The Difficult Winter of Clark Kent

Dear Belgian Railways,

As you might have noticed by now, Belgium has recently been covered in a soft blanket of cold, white, powdery stuff. It is called snow. Remember that as i move on.

As you also might have noticed, this -all together now- snow has caused a bit of  a problem throughout the land as it tends to form dense carpets on roads, gardens and houses. What’s more, it can create accidents. Deadly accidents. So, although people tend to be rather happy with it at first, making large white antropmorphic figures outside in the garden, they quickly get fed up with the whole thing and start praying for sun to melt the snow away.

What’s more, as they can’t move about with their cars and bicycles without bumping into large solid objects, they turn to modes of transport more suited for such occasions. And that’s where you fit in.

You see, people have confidence in railways. If all else fails, people tend to look at the institution that lives by the clock, runs large engines and marvels of engineering over large distances to transport people from their homes to work and back for confidence. It’s the well-oiled machine of civilization at work. It is said that you can measure the wellfare of a country by the punctuality of its’ trains, in which case we are all doomed. At least Belgium, that is.

Whereas the French railways, at the first sight of snowflakes, are a kind of Spiderman, helping old ladies safely across the road, Belgian railways are not much unlike Superman: good-looking and strong at first sight, but not really at home on this planet and wearing the dirty underwear on the outside. You can call it what you want, but let’s call it by name: incompetence.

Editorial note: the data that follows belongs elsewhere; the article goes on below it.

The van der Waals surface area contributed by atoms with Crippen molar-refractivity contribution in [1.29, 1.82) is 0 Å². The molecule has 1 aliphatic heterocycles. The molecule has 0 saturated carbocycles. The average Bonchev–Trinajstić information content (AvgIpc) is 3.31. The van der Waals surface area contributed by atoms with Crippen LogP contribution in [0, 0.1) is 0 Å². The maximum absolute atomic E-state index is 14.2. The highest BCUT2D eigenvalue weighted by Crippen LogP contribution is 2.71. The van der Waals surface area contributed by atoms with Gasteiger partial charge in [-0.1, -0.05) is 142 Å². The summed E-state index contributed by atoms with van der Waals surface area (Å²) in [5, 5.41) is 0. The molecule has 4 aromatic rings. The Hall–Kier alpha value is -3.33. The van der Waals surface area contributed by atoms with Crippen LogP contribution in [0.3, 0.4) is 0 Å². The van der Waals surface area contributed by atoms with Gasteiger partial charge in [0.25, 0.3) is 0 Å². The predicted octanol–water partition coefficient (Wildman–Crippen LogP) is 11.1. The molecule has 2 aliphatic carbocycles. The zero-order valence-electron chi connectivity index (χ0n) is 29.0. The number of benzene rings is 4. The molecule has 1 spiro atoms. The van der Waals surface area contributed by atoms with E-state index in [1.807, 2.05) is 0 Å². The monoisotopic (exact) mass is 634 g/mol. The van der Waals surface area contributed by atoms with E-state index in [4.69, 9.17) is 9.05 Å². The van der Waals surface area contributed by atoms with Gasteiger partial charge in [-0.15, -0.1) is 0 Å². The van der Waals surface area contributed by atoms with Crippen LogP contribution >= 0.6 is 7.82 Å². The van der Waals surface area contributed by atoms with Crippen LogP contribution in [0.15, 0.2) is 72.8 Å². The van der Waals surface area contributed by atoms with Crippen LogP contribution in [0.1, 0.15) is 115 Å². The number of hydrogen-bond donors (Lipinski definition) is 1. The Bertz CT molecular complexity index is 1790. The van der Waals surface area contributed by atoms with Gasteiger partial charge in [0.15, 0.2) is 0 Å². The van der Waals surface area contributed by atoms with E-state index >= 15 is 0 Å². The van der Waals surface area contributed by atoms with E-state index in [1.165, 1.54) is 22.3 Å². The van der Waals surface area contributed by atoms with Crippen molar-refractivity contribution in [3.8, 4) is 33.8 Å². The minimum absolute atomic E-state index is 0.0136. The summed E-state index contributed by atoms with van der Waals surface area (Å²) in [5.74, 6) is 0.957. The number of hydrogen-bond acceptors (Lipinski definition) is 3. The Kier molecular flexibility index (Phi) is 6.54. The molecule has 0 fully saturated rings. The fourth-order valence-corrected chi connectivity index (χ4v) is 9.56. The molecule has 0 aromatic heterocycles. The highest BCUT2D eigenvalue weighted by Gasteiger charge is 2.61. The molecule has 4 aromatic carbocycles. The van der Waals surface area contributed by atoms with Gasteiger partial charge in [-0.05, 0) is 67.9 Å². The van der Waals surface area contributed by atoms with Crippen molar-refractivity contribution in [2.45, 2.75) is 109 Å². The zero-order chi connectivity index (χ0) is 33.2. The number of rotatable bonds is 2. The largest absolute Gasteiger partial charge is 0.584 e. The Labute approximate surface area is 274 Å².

I happened to be in the country for a few hours during this memorable episode, and for a few moments i thought you had learned from last year. But as my train broke down just outside of Brussels and people started to panic because the doors were locked and it was impossible to get out, the first hints of Clark Kent’s outdated superhero costume underneath his clean-shaven journalist exterior were starting to show.

First, with tongue-in-cheek phrases barking from the loudspeakers, more at home in an abbatoir or, let’s face it, a gulag,  we were hurdled inside an already overpopulated and terribly slow  commuter train towards Brussels, with the promise we would be ‘taken care of’ in Brussels’ main station to go on to Paris.

In Brussels, however, no one was waiting for us. Well… in fact that’s a bit of an understatement, really. A few thousand people were waiting for their Thalys train to Paris, but there’s wasn’t a single member of railway staff in sight to ‘take care of’ the people coming from Cologne. In fact, there wasn’t a single member of railway staff in sight at all. The last member of staff i happened to notice was running towards his cubicle to lock himself in, protected from those nasty travelling people by a brick wall and the heated interior of his office on the platform. Oh, did i forget to mention? It was freezing -5°C outside.

I encountered a similar problem last year in Paris, when 4000 people were waiting in Austerlitz station in the freezing cold 3 days before Christmas for their train to arrive and take them to their family. They were given personalized information by railway personnel, coffee, macarons, croissants and warm blankets.

In Brussels South i saw elderly people being violoently pushed aside and barked at by railway staff, something you would probably call ‘communication’, but which i call violence and..well..incompetence.

Incompetence to handle a situation which, of course, was difficult… which, of course, was chaotic. But it wasn’t unexpected. You could have seen it coming. It’s called ‘winter’ for a start, and you had already noticed last year what it was capable of doing.

If even Superman can’t face a meteorological phenomenon like that, we’re all very surely doomed.

Yours sincerely,

Geert Biermans